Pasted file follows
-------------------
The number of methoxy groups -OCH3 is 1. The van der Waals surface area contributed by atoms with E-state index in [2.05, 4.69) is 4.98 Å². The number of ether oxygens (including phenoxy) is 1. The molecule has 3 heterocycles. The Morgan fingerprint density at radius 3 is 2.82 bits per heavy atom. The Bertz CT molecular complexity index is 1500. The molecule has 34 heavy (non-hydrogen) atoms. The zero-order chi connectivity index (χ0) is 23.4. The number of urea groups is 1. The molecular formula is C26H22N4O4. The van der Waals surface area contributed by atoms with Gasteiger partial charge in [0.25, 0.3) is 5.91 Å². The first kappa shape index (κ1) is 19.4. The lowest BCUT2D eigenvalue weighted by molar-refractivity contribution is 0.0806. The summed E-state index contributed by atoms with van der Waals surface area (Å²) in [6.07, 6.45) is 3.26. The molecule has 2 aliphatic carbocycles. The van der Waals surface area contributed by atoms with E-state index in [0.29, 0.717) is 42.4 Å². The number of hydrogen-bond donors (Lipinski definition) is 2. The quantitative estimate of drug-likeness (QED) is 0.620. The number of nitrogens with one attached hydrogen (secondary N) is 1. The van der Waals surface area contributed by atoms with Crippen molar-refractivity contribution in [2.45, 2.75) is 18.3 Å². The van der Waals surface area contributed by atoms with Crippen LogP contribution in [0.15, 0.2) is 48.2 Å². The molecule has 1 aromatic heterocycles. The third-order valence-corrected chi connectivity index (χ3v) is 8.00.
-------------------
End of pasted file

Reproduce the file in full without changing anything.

The number of methoxy groups -OCH3 is 1. The van der Waals surface area contributed by atoms with E-state index in [2.05, 4.69) is 4.98 Å². The number of ether oxygens (including phenoxy) is 1. The molecule has 3 heterocycles. The Morgan fingerprint density at radius 3 is 2.82 bits per heavy atom. The Bertz CT molecular complexity index is 1500. The molecule has 34 heavy (non-hydrogen) atoms. The zero-order chi connectivity index (χ0) is 23.4. The number of urea groups is 1. The molecular formula is C26H22N4O4. The van der Waals surface area contributed by atoms with Gasteiger partial charge in [0.25, 0.3) is 5.91 Å². The first kappa shape index (κ1) is 19.4. The lowest BCUT2D eigenvalue weighted by molar-refractivity contribution is 0.0806. The summed E-state index contributed by atoms with van der Waals surface area (Å²) in [6.07, 6.45) is 3.26. The molecule has 2 aliphatic carbocycles. The van der Waals surface area contributed by atoms with E-state index in [0.29, 0.717) is 42.4 Å². The number of hydrogen-bond donors (Lipinski definition) is 2. The quantitative estimate of drug-likeness (QED) is 0.620. The number of nitrogens with one attached hydrogen (secondary N) is 1. The van der Waals surface area contributed by atoms with Crippen molar-refractivity contribution in [2.45, 2.75) is 18.3 Å². The van der Waals surface area contributed by atoms with Crippen LogP contribution in [0.15, 0.2) is 48.2 Å². The molecule has 1 aromatic heterocycles. The third-order valence-corrected chi connectivity index (χ3v) is 8.00.